Then this other old Moroccan lady pulls up a little chair and grabs us to wash our hair with the black salt. She's rubbing this stuff into our hair, moving her hands back and forth between our hair and our breasts, laughing the whole time. We were traumatized. Oh, and that stuff didn't come out of my hair for about 5 washes, AND the scrub down gave me a rash. So, terrible experience. We all looked at each other after and said, "I know we just met, but we're going to be friends forever because we went through this together." We are now called the Hammama Mammas.
The worst part? We went back and told the other groups in detail what happened to us, to prepare them for when it happens to them over the next couple days. When they came back from their turns with it, NONE OF THAT HAPPENED TO THEM. They got to keep their bathing suits on, they were taken into separate rooms, and they didn't get their hair washed at all. What. the hell. happened to us? I'm pretty sure this constitutes as rape in America.
That night, we all went out for dinner in the market, where they gave us a ton of little plates and dishes to eat from. All of the food was so good. Afterward, we were exhausted, so we passed out around 9:00 to wake up around 7:00.
On Friday, we first went to a Moroccan museum where we saw some pottery, tapestries, and traditional clothing. On my way there, a man grabbed my ass. They're quite bold in Morocco. Afterward, we went to the Yves Saint Laurent memorial garden, which I loved since I'm studying fashion. It was absolutely gorgeous. We had to walk about a half hour to get there, and they hadn't told us it was the Yves Saint Laurent garden, they just said it was a garden, and I was starting to get pissed that I had to walk all that way just to see another garden. When I realized just what garden is was, I was thrilled.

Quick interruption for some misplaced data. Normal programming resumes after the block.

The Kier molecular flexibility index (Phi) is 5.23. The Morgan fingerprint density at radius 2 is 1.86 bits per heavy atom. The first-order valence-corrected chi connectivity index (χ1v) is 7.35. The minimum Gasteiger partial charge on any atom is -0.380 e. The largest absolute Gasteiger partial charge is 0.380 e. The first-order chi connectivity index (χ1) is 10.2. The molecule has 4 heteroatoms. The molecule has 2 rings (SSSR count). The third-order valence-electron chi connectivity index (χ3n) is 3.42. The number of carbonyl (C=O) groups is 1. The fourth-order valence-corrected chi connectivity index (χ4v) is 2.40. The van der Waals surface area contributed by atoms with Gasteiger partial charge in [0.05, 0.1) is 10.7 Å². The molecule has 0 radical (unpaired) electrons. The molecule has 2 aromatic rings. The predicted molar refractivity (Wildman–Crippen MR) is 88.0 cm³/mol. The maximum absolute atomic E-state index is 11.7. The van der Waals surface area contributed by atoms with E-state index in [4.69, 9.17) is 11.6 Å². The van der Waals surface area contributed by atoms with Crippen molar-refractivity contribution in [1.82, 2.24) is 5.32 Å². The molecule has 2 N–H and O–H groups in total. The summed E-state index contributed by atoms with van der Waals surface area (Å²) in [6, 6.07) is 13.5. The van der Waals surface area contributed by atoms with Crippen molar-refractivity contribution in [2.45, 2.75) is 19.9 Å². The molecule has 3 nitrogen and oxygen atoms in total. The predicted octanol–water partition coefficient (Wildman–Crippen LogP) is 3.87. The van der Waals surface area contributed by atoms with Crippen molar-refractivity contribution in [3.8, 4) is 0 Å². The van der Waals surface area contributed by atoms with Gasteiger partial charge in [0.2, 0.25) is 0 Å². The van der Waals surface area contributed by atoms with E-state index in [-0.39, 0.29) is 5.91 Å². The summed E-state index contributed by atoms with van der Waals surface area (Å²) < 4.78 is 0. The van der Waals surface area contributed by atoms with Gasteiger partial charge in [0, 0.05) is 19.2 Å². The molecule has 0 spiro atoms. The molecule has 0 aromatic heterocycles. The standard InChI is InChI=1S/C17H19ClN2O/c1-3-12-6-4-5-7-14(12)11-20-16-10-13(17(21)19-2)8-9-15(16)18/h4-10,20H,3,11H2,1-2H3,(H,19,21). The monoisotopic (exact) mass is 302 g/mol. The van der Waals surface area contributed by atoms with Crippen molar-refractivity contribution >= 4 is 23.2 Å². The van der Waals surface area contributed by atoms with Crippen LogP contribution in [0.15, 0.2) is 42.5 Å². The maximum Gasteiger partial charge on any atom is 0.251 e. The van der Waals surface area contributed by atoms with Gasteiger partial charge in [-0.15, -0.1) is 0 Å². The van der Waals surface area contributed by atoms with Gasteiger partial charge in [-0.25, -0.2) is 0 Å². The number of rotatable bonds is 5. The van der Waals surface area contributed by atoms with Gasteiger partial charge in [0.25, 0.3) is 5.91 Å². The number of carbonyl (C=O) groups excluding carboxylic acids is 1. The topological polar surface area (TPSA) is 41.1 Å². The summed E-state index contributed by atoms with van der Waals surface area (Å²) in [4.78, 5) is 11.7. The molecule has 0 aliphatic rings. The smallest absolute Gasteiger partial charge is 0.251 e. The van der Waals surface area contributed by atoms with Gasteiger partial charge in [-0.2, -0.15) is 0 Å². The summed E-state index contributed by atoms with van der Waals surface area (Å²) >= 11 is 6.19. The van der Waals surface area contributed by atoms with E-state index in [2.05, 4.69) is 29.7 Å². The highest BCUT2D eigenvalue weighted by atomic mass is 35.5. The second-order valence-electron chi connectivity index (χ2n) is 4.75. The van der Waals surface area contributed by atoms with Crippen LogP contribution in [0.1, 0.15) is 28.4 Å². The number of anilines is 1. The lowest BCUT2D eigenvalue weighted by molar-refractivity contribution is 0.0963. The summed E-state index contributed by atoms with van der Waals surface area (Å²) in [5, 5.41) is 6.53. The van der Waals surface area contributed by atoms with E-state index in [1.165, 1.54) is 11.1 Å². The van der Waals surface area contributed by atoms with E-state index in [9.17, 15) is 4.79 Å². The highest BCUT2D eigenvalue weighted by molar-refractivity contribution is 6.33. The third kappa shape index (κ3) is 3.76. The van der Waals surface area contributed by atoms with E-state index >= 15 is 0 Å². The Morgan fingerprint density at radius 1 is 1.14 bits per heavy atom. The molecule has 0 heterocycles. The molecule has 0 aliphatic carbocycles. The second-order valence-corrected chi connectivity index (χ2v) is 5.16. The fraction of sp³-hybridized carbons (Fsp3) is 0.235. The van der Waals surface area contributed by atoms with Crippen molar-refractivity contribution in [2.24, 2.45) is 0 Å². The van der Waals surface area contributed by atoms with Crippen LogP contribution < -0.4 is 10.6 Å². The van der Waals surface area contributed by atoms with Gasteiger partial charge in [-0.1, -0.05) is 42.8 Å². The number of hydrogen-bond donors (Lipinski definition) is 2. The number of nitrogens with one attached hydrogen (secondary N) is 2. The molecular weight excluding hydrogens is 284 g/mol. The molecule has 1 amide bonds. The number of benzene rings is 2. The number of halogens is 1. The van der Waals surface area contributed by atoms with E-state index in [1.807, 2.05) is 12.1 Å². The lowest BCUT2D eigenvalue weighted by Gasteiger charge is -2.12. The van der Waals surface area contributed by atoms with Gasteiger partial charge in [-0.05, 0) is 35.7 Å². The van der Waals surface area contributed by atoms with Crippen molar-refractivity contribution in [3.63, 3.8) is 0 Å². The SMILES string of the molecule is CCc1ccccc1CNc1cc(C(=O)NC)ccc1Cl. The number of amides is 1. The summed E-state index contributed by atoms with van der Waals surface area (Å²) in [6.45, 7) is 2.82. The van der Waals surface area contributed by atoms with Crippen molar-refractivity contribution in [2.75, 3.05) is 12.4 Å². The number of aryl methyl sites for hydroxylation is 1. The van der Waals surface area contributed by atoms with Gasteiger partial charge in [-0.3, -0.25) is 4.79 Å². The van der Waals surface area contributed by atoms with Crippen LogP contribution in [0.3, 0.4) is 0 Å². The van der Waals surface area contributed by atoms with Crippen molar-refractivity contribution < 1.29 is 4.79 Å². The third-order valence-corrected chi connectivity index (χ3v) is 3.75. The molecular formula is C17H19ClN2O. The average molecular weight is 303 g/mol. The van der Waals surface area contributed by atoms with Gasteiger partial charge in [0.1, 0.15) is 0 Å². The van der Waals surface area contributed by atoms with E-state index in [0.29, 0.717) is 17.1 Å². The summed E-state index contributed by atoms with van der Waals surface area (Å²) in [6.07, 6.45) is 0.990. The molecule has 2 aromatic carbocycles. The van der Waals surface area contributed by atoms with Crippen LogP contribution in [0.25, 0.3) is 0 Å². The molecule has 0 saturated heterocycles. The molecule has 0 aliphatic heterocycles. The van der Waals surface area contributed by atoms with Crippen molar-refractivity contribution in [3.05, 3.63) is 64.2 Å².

We ate lunch at a rooftop restaurant, where I got an avocado and tomato sandwich and a fruit smoothie. It was, of course, delicious. Then we had time to shop around the markets, which you know I went buck wild on. Over the course of the trip, I bought four necklaces, three bracelets, a tapestry, a plate, the mint tea, the perfume bar, the crystal stuff, two eyeliners, a lipstick, natural eczema cream, two scarves, a belt, a peanut and honey bar, and several glasses of orange juice.
We also saw snake charmers and monkey tamers in the market. I got pictures with monkeys on my shoulders, and some guy came up to me and put a snake around my shoulders. Was it scary? Hell yeah. I was terrified. I hate snakes. I guess I just figured, well, I'm here. Might as well. Plus, he didn't hesitate to put it on me, so I really had no choice. Luckily the snakes are so well trained it like barely even moved.
What I didn't like about the markets? The cat calls. Now, I'm not some prude who has never had a guy say something inappropriate to me in passing. I can usually either successfully ignore it, or stand up for myself and say something to him though. That wasn't the case here. There literally wasn't a single man that I walked past that didn't give me a creepy look or a creepy comment. Some comments were funny, because they don't know many words in English so they just say whatever they know, like, "Nice woman," "Very well," "Good lady," and, my favorite, "Fish and chips!" (because they think we're all British). One of my favorite quotes from the trip is:
Moroccan Man: (to Bethany and Courtney) Fish and chips! Beautiful flower!
Bethany/Courtney: ...So which one of us is beautiful flower and which one is fish and chips?
However, even these harmless comments get to me when they're said in such tremendous bulk. Also, some comments weren't nearly as innocent as these. I also got some extremely inappropriate comments like, "Nice ass," "I like big tits," "How much?", and "Hey pretty lady, do you like Moroccan cock?" Yeah, those ones get to me (although I later learned from Simo, my leader, that "How much?" just refers to how in ancient times men would have to offer animals and other trade products to a girls father to buy her hand in marriage, NOT them implying that I'm a prostitute). Still, I've never been in a country where I was treated like a slut because I was in a sundress, and I've certainly never been somewhere where I've potentially been the only blonde girl they have ever seen. I brushed off the comments at first, but by the second day I was really getting bothered. The creepiest man of all was the shopkeeper who sold me my tapestry, who wanted a picture with Rosie and I, gave us his e-mail so we could send it to him, and told us he's looking for a girlfriend to make his wife and we're both perfect for the position. I told him thanks, but no thanks, as my boyfriend is also looking to make me his wife and that would be a complete conflict of interest.